Experts predict ‘explosion’ of deep fakes used in TV and film with 90% of online entertainment content being AI generated by 2025 – as critics and viewers pan ITV comedy that replicates Greta Thunberg, Stormzy and Harry Kane
- Nina Schick spoke of AI as ‘limitless’ as she appeared on Radio 4 Today
- Henry Ajder raised key questions around consent of ‘synthetic resurrection’
A ‘deep fake’ expert predicts 90 per cent of online content will be generated or created using artificial intelligence by 2025.
Content creators are now more widely using AI to scrape a single image of an actor that is then mapped onto a target’s face, animated and used as a ‘deep fake’.
Nina Schick, author of Deep Fakes and the Infocalypse, has predicted an ‘explosion’ of this type of content as we enter ‘this new era of unbelievable entertainment’ where even faces of dead actors could be cloned.
Her comments came as viewers described ITVX’s landmark comedy ‘Deep Fake Neighbour Wars’ with a line up of A-listers including Idris Elba, Adele and Harry Kane as ‘worrying’ and ‘creepy’.
Speaking on Radio 4 Today about the future of AI in Hollywood and beyond, Ms Schick said: ‘I make a prediction that I think that 90 per cent of online content is going to be generated or created by AI by 2025.
Nina Schick, author of Deep Fakes and the Infocalypse and Henry Ajder, adviser on deep fakes and generative AI,
‘Deep Fake Neighbour Wars’: Spencer Jones, the show’s co-creator, insists the comedy does not deal with serious subjects and makes it clear the figures are not real (pictured: ‘Stormzy’, ‘Harry Kane’)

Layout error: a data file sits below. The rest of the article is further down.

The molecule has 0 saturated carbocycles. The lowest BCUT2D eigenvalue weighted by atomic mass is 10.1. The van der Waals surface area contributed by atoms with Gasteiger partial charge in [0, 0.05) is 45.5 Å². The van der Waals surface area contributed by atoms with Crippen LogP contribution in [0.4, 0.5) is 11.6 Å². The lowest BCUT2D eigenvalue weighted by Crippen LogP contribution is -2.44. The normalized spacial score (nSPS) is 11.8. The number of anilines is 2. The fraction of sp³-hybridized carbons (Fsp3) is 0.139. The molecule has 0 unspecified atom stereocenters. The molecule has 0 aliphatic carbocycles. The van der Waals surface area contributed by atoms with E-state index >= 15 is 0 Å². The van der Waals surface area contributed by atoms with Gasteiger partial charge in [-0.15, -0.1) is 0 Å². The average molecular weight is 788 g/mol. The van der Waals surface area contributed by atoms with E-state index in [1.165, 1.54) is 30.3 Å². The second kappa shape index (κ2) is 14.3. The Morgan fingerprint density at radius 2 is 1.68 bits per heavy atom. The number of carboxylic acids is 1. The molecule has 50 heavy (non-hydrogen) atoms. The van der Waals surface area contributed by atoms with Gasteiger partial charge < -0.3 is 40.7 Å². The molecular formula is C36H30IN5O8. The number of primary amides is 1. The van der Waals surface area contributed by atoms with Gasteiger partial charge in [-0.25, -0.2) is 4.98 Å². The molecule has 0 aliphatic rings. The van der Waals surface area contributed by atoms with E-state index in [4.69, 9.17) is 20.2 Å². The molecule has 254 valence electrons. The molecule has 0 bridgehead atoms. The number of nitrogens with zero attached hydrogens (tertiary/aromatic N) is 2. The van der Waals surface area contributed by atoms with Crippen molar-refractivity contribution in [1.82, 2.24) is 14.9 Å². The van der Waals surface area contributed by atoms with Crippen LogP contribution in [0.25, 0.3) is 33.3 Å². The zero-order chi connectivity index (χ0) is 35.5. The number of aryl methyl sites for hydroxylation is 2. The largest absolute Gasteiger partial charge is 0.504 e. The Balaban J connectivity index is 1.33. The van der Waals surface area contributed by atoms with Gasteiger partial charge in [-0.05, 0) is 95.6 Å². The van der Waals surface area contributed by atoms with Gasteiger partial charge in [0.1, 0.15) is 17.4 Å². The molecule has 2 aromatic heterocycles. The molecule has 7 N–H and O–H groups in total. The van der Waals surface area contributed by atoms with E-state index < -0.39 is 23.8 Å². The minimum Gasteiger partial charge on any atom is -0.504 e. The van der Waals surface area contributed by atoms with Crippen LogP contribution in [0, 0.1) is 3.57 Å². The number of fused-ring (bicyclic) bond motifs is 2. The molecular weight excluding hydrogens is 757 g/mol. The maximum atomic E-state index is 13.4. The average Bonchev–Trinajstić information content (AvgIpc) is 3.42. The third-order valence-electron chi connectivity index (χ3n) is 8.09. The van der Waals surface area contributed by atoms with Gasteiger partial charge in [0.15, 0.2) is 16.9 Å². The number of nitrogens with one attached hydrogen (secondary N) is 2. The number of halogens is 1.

‘We are going to see an explosion of content created or generated by AI.
‘Today we’re talking about special effects in Hollywood but we are about to be inundated by all kinds of AI content, so being able to understand where did this content come from, is it trustworthy, is it AI generated, is existential as a political question going forward.’
Ms Schick spoke of AI as ‘limitless’ as she appeared on the radio programme this morning, saying we are entering a new era of content creation that’s powered by artificial intelligence.
‘Everything you’ve seen with regards to special effects in movies before which would have been intensely laborious, intensely expensive to create, AI is going to democratise that, it’s going to make it better, faster and cheaper.
‘We’re looking at things like an actor’s voice being able to be synthasised by AI so they can speak in different languages, you can de-age them with AI filters and whilst it’s going to be really exciting for entertainment.’
But she said so-called AI technologies are also going to be deployed outside the world of entertainment ‘so the implications for the future of content are just so profound.’
Among the high-profile celebrities recreated in the ITVX comedy are Nicki Minaj and Spiderman’s Tom Holland (pictured)
Deep Fake Neighbour Wars uses AI technology to replicate real famous people including Greta Thunberg (pictured). Despite concerns around the ethics of the premise, the show’s creators insist it’s just ‘silly’
What are deep fakes?
The technology behind deepfakes was developed in 2014 by Ian Goodfellow, who was the the director of machine learning at Apple’s Special Projects Group and a leader in the field.